Neon Museum: A Mid-Century Case Study

FREE Webinar on September 9 at 12pm

Join Robert Chattel, AIA and Shane Swerdlow for a webinar about the trials and tribulations of saving the Mid-Century Modern La Concha Motel lobby from demolition, its move to a new site, and rehabilitation as the Visitor Center for Las Vegas’ highly successful Neon Museum. Learn how a team of advocates for its protection, a structural engineer, and a consulting preservation architect worked together to save the iconic structure. The webinar is the third and final part of a California Preservation Foundation (CPF) series on architecture and urbanism in the mid-twentieth century.

Robert Chattel, AIA, Historic Architect, will moderate the webinar. Other speakers will include Nancy Deaner, Director, City of Las Vegas, Office of Cultural Affairs; Mel Green, Structural Engineer, Melvyn Green & Associates, Inc.; Shane Swerdlow, Project Manager, Chattel, Inc.; Mara Jones, Architectural Historian, Nevada State Historic Preservation Office; and Danielle Kelly, Executive Director, The Neon Museum, Las Vegas.

Register for the webinar

Registration is free for members of CPF and partner organizations, including Restore Oregon, Nevada Preservation Foundation, Preserve Nevada, Nevada Architectural History Alliance, and The Neon Museum. $15 for Non-members.


 Robert Chattel, AIA, Moderator

Robert Chattel, AIA, Moderator

Robert Chattel, AIA is a licensed general contractor and architect in California with more than 30 years’ experience in historic preservation. He established Chattel, Inc. in 1994 and has been involved in achieving creative changes to diverse historic properties throughout the western United States, including a notable array of Modern buildings. For the 1958 Edward Durell Stone-designed Stuart Company Plant and Office Building in Pasadena, Robert consulted on design and construction of an adaptive reuse project integrating the historic New Formalist building within a compatible new apartment community and performing arts venue. He worked closely with public agencies and Los Angeles Conservancy Modern Committee when consulting on rehabilitation of the 1957 Googie-style Harvey’s Broiler, now Bob’s Big Boy, in Downey. As consulting historic preservation architect for the Neon Museum Visitor Center, he collaborated with Westar Architectural Group to develop plans for rehabilitation of the La Concha Motel lobby and a new addition housing museum support spaces. He serves as President Emeritus of the Board of Trustees of the San Francisco-based California Historical Society.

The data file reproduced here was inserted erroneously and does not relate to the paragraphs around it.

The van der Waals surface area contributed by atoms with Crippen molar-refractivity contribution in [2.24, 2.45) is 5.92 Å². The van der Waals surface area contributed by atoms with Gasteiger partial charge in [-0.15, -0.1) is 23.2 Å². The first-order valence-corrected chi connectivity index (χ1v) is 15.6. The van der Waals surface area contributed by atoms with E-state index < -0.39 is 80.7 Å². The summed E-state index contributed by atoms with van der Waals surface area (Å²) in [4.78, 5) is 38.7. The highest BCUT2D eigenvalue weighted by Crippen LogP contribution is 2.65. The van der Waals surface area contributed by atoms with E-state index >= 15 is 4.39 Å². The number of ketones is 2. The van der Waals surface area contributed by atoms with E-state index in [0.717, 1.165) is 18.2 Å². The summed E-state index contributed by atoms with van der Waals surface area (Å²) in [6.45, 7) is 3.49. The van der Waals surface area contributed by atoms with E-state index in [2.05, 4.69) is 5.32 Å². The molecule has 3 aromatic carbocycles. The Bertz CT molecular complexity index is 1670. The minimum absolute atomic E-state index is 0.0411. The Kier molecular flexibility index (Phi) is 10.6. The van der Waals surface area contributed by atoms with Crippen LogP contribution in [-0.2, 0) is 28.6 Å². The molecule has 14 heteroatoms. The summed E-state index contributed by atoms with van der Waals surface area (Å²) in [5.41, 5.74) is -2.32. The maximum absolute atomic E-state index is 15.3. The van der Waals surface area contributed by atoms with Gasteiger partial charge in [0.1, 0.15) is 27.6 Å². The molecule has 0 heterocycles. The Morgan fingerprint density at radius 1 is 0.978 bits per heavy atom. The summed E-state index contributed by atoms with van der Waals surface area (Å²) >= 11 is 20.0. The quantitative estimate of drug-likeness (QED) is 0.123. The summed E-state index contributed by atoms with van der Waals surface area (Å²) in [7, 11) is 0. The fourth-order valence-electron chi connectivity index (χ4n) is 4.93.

Shane Swerdlow, Speaker

Shane Swerdlow, Speaker

Shane Swerdlow is a historic preservation planner at Chattel, Inc. involved in design collaboration and environmental review for projects involving historic resources. His work on Modern buildings includes a historic resource assessment of the 1955 National Register-eligible, Welton Becket and Associates-designed Schoenberg Hall at the University of California, Los Angeles (UCLA), which houses the Herb Alpert School of Music, and consultation on design of a new addition. He also consulted on and monitored construction of stabilization and rehabilitation work at the 1913 National Register-listed Pacific Electric Railway – El Prado Bridge in Torrance, designed by Irving Gill, a pioneer in Modernism. For the Neon Museum Visitor Center, he managed implementation of National Scenic Byways Program grant funding and worked closely with the Nevada State Historic Preservation Office, Federal Highway Administration, and Nevada Department of Transportation to successfully complete Section 106 environmental review. He serves as Vice President of the University of Southern California (USC) Sol Price School of Public Policy Alumni Association Board of Directors and member of the Board and Planning and Land Use Committee of Los Angeles’ Mid City West Community Council. 

La Concha Motel Lobby disassembled at donor site before relocation in 2006.

Chattel consulted on design of the new addition housing offices and support spaces.

The Neon Boneyard is home to over 150 neon signs.